Insects, that is. Yesterday morning, I headed back out to photograph the Eastern bluebirds at the local prairie. Things there were very slow, however, so I decided to check out a nearby lake. This lake used to be one of my favorite kayak locations, but last year the Missouri Conservation Department decided to drain the lake and re-build it into a better, fishing lake. Since our spring has been very wet (thank goodness, as last year’s drought took a big toll on area waterways and wildlife), I thought I’d check it out. When I got there I noticed that the lake level has actually raised a bit from my last visit there, a couple of weeks ago. So, I grabbed my tripod and 500mm lens and decided to see what I could find.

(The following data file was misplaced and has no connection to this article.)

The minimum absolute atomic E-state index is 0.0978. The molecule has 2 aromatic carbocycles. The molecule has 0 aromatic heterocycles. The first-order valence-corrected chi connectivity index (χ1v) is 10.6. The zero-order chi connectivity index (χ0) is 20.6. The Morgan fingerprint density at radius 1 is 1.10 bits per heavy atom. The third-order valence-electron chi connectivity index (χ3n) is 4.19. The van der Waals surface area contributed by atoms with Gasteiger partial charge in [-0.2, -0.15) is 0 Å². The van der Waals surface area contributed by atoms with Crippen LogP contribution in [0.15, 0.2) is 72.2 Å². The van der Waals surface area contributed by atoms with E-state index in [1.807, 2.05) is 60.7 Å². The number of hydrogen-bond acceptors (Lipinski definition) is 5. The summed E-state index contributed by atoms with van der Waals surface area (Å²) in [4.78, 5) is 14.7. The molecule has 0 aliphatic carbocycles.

One of the most interesting subjects I found was a very cooperative male Prothonotary Warbler (Protonotaria citrea), one of my favorite kayak outing birds to photograph. And not only did this little guy stay close to where I had set up, but I also found that he and his mate had built a cavity nest in a hole in the tree that was close to me! In another post, I’ll share some of those photos, but in today’s post I have some interesting foraging photos of this little guy.
In this first photo, he is checking out the tree for insects:
Notice the 2 small insects at the bottom of the photo? They were caught in a spider’s web. That’s ok, dead insects are still a good source of protein! Here, he is ready to grab one of the little morsels:
And in this next image, you can see he has the insect in his beak:
Immediately after downing the insect, he begins to sing. I guess this was his way of giving the snack a “thumbs up”:
Stay tuned for more images of this cooperative little warbler.